Agri­cul­ture Min­is­ter urges cor­po­rate sec­tor to add value to maize pro­duce

FICCI-Syn­ergy Tech­nofin Pa­per

FICCI Business Digest - - Contents -

The FICCI-Syn­ergy Tech­nofin Knowl­edge Pa­per states that In­dia is tra­di­tion­ally a ma­jor ex­porter of maize to South­east Asia but the fall in its pro­duc­tion from record 24.26 mil­lion tonnes in 2013-14 to 21 mil­lion tonnes in 2015-16 has forced In­dia to ban its ex­port and pre­pare to im­port corn for the first time in 16 years to help en­sure its avail­abil­ity in the do­mes­tic mar­ket. To com­bat this sit­u­a­tion, em­pha­sis should be on in­creased yield per unit area and aug­mented pro­duc­tiv­ity lev­els to help buffer pro­duc­tion against acreage fluc­tu­a­tions and va­garies of weather.

Driven by struc­tural changes in agri­cul­ture and food con­sump­tion pat­terns, maize is bound to hold its share as an im­por­tant ce­real crop in fu­ture. Be­sides its ex­port po­ten­tial and di­ver­si­fied uses, maize cul­ti­va­tion of­fers so­lu­tions for sus­tain­able in­ten­si­fi­ca­tion of agri­cul­ture. By cul­ti­vat­ing maize, farm­ers can pro­tect the wors­en­ing qual­ity of soil, save 90 per cent of wa­ter and 70 per cent of power as com­pared to paddy and earn far more than they are earn­ing through paddy and wheat.

Do­mes­tic uti­liza­tion of maize in In­dia is high and net sur­plus avail­able for ex­ports is less. Stock to con­sump­tion ra­tio in In­dia is low. Pro­duc­tion fluc­tu­a­tion,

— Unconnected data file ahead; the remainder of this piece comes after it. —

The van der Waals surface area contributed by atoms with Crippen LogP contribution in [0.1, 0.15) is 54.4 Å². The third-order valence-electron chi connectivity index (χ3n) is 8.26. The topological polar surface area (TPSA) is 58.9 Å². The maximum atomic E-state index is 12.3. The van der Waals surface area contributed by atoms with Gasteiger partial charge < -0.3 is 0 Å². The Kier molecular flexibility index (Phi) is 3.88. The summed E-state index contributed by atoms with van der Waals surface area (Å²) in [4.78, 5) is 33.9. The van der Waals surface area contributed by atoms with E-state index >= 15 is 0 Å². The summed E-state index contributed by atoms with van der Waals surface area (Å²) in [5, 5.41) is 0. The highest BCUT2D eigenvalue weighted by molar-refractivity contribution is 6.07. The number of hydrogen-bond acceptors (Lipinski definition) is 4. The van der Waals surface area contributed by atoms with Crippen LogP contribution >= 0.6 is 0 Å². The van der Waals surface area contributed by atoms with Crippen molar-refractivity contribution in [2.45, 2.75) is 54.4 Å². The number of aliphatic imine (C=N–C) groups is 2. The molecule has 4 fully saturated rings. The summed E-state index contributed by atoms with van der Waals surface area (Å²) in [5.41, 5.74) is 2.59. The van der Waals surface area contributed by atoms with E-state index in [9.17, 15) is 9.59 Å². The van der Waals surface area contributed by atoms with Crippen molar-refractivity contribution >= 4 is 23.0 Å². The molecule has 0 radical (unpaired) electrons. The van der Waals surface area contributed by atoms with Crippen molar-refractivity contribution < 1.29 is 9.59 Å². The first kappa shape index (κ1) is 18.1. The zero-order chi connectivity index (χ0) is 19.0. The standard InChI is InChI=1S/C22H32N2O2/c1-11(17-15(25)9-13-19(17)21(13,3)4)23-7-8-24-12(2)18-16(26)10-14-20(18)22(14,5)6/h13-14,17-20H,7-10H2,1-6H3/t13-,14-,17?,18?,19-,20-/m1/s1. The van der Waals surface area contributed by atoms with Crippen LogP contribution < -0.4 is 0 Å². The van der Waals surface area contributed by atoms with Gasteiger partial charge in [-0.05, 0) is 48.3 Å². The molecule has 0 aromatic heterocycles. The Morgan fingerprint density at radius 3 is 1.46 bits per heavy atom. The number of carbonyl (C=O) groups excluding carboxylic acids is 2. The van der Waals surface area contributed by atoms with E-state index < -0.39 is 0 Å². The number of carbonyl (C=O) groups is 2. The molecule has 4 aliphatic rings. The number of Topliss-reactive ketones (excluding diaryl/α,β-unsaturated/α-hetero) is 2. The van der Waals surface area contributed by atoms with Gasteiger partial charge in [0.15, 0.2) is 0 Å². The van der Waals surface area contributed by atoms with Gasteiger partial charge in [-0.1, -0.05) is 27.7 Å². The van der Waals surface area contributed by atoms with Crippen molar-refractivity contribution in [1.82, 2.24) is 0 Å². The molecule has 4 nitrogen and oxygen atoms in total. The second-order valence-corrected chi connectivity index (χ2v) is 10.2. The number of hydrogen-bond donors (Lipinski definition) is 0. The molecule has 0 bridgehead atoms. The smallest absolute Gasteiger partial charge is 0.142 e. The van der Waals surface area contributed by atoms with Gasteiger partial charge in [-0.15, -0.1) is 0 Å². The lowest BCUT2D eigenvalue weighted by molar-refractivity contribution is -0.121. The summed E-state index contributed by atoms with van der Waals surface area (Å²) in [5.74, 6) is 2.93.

largely be­cause of rain­fed cul­ti­va­tion of the crop in large pock­ets, has not en­cour­aged steady ex­ports from the coun­try. In­dia ex­ports maize in small quan­ti­ties to South East Asia, Bangladesh and Nepal. Ma­jor im­porters of maize, e.g. the EU, Ja­pan, Mex­ico and South Korea de­pend on the USA, Brazil, Ar­gentina and Ukraine for sup­ply. Ukraine and Ar­gentina are the emerg­ing play­ers in maize trade with im­pres­sive growth rates in pro­duc­tiv­ity and pro­duc­tion.

The pa­per states that while area un­der maize will fluc­tu­ate as a re­sul­tant of de­mand, poli­cies and agro cli­matic con­di­tions, em­pha­sis should be on in­creased yield per unit area. In­crease pro­duc­tiv­ity can help buffer pro­duc­tion against acreage fluc­tu­a­tions and va­garies of weather.

While sev­eral po­ten­tial HYVs and hy­brids have been re­leased, aware­ness and adop­tion is a challenge. Seed re­place­ment ra­tio for maize in In­dia is 60-65%, though it is much higher for hy­brids. Pro­mot­ing cul­ti­vars ap­po­site to dif­fer­ent end uses and agro cli­matic con­di­tions is an­other challenge.

Post-har­vest pro­cesses in In­dia are not sci­en­tific and con­ven­tional meth­ods of stor­age and han­dling in­flu­ence qual­ity and price re­al­ized by farm­ers. High mois­ture con­tent in stored grains af­fects the mar­ket value of grains. Ini­tia­tives to set up maize dry­ing units, e.g. in Pun­jab, is a laud­able ef­fort in post-har­vest man­age­ment. Maize value chain in In­dia can thus be strength­ened with adop­tion of ap­pro­pri­ate cul­ti­vars, sci­en­tific crop man­age­ment and im­proved posthar­vest han­dling, the knowl­edge notes.

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